On behalf of the authors, I wish to thank the Drs Chiba, Nakane, and Komatsu for taking the time to review our article regarding Lifestyle Medicine and for preparing their insightful response. It is apparent that they have done extensive work in the area of the serious and often debilitating disease: Inflammatory bowel disease (IBD), and how it can be affected by lifestyle changes. Their work further demonstrates that yet another chronic illness, in addition to those described in our article, can be substantially affected by altering the lifestyle that contributes to such chronic conditions.

Our article places strong emphasis on inflammation as a common denominator in the majority of chronic conditions that are responsible for a significant portion of our health care expenditure. Additionally, the article specifically mentions the strong association of inflammation and the development of colorectal malignancies, the incidence of which is much higher in patients with IBD, who have been shown to have a substantially increased risk of developing other malignancies such as breast cancer.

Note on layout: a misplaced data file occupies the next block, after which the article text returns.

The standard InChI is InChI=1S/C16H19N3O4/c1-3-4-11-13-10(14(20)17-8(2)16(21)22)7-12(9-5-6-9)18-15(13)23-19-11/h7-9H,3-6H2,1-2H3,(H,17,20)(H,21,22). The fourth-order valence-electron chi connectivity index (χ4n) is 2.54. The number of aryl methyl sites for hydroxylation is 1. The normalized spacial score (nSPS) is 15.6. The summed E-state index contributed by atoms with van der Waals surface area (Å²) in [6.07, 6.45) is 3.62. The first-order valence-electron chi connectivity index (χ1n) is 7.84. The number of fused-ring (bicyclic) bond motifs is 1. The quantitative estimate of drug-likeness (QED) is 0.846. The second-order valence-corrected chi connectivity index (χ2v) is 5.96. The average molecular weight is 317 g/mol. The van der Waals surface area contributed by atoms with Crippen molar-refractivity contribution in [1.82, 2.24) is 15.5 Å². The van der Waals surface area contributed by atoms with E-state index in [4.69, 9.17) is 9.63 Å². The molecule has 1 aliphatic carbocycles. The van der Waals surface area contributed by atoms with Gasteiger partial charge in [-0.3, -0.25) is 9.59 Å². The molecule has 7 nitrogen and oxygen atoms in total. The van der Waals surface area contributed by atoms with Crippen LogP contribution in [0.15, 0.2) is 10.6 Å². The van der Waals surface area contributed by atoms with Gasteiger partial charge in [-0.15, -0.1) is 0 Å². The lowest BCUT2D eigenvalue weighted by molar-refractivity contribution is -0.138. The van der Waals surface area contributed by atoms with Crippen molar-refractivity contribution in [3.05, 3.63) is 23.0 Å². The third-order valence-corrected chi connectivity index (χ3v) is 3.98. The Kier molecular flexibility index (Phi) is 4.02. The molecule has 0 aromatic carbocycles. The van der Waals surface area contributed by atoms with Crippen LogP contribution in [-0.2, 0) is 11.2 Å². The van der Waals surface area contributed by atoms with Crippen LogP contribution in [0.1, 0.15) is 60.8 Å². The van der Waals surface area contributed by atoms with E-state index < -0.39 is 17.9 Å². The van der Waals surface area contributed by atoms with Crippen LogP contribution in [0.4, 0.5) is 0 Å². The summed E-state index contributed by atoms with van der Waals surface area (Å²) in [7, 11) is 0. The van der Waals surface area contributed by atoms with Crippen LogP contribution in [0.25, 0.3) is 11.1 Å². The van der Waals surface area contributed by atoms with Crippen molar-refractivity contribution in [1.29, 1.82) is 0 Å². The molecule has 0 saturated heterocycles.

Our current understanding of disease is in its infancy. Dr Chiba et al reinforce the urgent need to move forward in exploring alternative treatment options in the management of chronic diseases, using lifestyle alterations as opposed to the prescribing of medications that treat only symptoms and fail to address the root causes of these conditions.

Many equate screening for disease with prevention. Modern screening technologies may find malignancies, but in no way are they preventive. Medicine must evolve into being truly preventive, not reactive. Dr Chiba et al have made a major contribution to moving health care forward with their extensive work in the field of IBD. We are totally in concurrence with their conclusion that dietary guidelines, focusing on a whole food, plant-based diet as treatment for chronic diseases is not only needed, but must be implemented.

We appreciate Dr Chiba et al’s call for further support for the much-needed paradigm shift in the future of medicine.

Balasz I Bodai, MD
   Director, The Breast Cancer Survivorship Institute
   Sacramento, CA

The Permanente Journal

Sponsored by the eight Permanente Medical Groups, The Permanente Journal advances knowledge in scientific research, clinical medicine, and innovative health care delivery.

Reprint Permissions

The Permanente Journal welcomes requests for reprints and reproduction. Use of any and all material published in The Permanente Journal is copyrighted and protected.

The Permanente Press

The Permanente Press publishes The Permanente Journal and books related to healthcare. Journal subscriptions are entered for the calendar year. Advance payment in US dollars is required.


ISSN 1552-5775 Copyright © 2018 thepermanentejournal.org.

The Permanente Press. All Rights Reserved.